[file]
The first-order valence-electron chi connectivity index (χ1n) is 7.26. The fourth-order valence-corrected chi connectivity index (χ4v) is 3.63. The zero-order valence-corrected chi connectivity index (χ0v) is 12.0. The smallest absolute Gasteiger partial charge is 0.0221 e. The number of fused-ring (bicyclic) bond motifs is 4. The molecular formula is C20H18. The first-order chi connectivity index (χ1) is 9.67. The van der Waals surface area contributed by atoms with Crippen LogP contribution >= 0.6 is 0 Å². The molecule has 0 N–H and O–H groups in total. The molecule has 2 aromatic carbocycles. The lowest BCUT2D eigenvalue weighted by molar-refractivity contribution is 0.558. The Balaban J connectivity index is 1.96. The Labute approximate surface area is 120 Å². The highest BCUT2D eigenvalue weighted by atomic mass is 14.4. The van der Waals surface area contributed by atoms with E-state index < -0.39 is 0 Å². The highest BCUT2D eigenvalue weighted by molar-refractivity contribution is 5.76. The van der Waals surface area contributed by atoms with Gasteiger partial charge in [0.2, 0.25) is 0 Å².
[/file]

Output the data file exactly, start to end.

The first-order valence-electron chi connectivity index (χ1n) is 7.26. The fourth-order valence-corrected chi connectivity index (χ4v) is 3.63. The zero-order valence-corrected chi connectivity index (χ0v) is 12.0. The smallest absolute Gasteiger partial charge is 0.0221 e. The number of fused-ring (bicyclic) bond motifs is 4. The molecular formula is C20H18. The first-order chi connectivity index (χ1) is 9.67. The van der Waals surface area contributed by atoms with Crippen LogP contribution >= 0.6 is 0 Å². The molecule has 0 N–H and O–H groups in total. The molecule has 2 aromatic carbocycles. The lowest BCUT2D eigenvalue weighted by molar-refractivity contribution is 0.558. The Balaban J connectivity index is 1.96. The Labute approximate surface area is 120 Å². The highest BCUT2D eigenvalue weighted by atomic mass is 14.4. The van der Waals surface area contributed by atoms with E-state index < -0.39 is 0 Å². The highest BCUT2D eigenvalue weighted by molar-refractivity contribution is 5.76. The van der Waals surface area contributed by atoms with Gasteiger partial charge in [0.2, 0.25) is 0 Å².